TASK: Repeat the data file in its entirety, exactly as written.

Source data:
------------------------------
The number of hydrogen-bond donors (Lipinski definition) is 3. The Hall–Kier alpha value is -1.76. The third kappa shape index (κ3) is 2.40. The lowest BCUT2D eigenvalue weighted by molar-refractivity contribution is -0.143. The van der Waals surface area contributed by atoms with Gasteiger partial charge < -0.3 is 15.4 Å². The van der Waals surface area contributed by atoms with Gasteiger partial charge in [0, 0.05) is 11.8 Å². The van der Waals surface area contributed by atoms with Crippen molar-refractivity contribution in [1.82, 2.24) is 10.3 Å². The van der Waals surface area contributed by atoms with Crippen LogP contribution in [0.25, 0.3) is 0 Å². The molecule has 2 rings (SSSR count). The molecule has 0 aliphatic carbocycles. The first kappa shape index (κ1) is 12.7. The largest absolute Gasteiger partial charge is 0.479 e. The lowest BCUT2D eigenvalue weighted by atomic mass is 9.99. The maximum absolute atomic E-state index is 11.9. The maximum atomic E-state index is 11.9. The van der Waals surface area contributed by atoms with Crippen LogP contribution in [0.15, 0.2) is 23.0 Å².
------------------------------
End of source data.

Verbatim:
The number of hydrogen-bond donors (Lipinski definition) is 3. The Hall–Kier alpha value is -1.76. The third kappa shape index (κ3) is 2.40. The lowest BCUT2D eigenvalue weighted by molar-refractivity contribution is -0.143. The van der Waals surface area contributed by atoms with Gasteiger partial charge < -0.3 is 15.4 Å². The van der Waals surface area contributed by atoms with Gasteiger partial charge in [0, 0.05) is 11.8 Å². The van der Waals surface area contributed by atoms with Crippen molar-refractivity contribution in [1.82, 2.24) is 10.3 Å². The van der Waals surface area contributed by atoms with Crippen LogP contribution in [0.25, 0.3) is 0 Å². The molecule has 2 rings (SSSR count). The molecule has 0 aliphatic carbocycles. The first kappa shape index (κ1) is 12.7. The largest absolute Gasteiger partial charge is 0.479 e. The lowest BCUT2D eigenvalue weighted by atomic mass is 9.99. The maximum absolute atomic E-state index is 11.9. The maximum atomic E-state index is 11.9. The van der Waals surface area contributed by atoms with Crippen LogP contribution in [0.15, 0.2) is 23.0 Å².